Cyberattacks that cause major disruption to public services have happened many times in the real world.
Some of them are very old news, in fact. But it's easy to imagine how a similar attack could shut down basic services, like electricity or water, that affect millions of people.
In 2000, a disgruntled sewage treatment plant worker in Queensland, Australia hacked into his employer's industrial control system to unleash torrents of raw sewage onto public grounds, flooding the city's local Hyatt hotel. The perpetrator was sentenced to two years for the attack.
In 2007, the country of Estonia was subject to widespread outages in its entire telecommunications network, following a cyberattack stemming from a dispute with Russia over a military statue. The incident was so damaging, it led to a decision to place the North Atlantic Treaty Organization's Cyber Security organization in Tallinn, the country's capital.
In 2015, Ukraine's power grid had massive outages after a cyberattack — which some officials have attributed to Russia — two days before Christmas, during a cold snap. Around a quarter-million residents were left without power, but the outages only lasted a few hours before government agencies were able to restore service.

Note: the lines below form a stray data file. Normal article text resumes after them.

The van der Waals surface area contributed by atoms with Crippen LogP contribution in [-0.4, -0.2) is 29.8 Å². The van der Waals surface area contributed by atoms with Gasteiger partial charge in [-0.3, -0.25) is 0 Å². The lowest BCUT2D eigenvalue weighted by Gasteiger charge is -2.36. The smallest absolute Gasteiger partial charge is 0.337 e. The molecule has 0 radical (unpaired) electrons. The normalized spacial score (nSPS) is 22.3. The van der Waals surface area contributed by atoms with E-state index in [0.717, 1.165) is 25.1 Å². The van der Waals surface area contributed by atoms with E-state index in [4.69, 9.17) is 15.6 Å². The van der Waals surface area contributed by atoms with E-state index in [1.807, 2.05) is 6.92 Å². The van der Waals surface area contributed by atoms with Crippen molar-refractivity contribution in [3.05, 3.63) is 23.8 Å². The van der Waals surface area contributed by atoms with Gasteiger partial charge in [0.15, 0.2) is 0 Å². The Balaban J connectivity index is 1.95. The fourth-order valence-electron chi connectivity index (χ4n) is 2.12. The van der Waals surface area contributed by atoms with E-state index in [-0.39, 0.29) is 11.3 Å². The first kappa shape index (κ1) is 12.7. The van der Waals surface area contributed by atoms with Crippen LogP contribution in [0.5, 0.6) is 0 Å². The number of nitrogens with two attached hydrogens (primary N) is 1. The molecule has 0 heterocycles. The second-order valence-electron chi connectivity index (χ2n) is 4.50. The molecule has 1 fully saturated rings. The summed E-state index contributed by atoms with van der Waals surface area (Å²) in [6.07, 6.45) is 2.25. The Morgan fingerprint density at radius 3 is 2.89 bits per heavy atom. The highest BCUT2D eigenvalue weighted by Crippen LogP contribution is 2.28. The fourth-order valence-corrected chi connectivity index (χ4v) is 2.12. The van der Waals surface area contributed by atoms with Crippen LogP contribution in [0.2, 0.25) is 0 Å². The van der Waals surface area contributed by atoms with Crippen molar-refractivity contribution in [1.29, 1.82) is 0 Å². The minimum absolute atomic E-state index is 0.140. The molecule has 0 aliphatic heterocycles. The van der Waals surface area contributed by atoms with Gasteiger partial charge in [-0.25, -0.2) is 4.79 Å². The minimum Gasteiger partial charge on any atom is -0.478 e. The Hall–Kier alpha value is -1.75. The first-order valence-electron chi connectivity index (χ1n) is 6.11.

Major cyberattacks aimed at taking down official services don't need to be strictly nation-state sponsored or terrorist-backed. They can be strictly criminal in nature, or come from a malevolent backer under the guise of a criminal attack.
The NotPetya cyberattacks of June 2017, known by the name of the criminal ransomware-inspired computer virus behind it, were notorious for the real-world harm they caused to companies. In Germany, consumer goods-maker Reckitt Benckiser halted shipments of numerous products. Ships belonging to logistics giant Maersk were at a standstill, and the company later said it took a $300 million hit from the attack. In the U.S., a facility owned by Merck that makes the HPV vaccine Gardasil was shut down to such a big extent, the company had to borrow hundreds of millions of dollars worth of back-up vaccines stockpiled by the Center for Disease Control.
Power outages or water supply corruption are the most worrisome to Peter Beshar, general counsel for risk management firm Marsh & McLennan. Loss of electricity, he said, is just one piece of the greater risk for physical security stemming from a cyberattack.
"Utilities are one vital resource. But it's not just power, water is another type of utility. If all of a sudden, the quality of drinking water is called into question, and then manufacturers who rely on using untainted water for making drugs or food is called into question. That is a potential crisis," he said.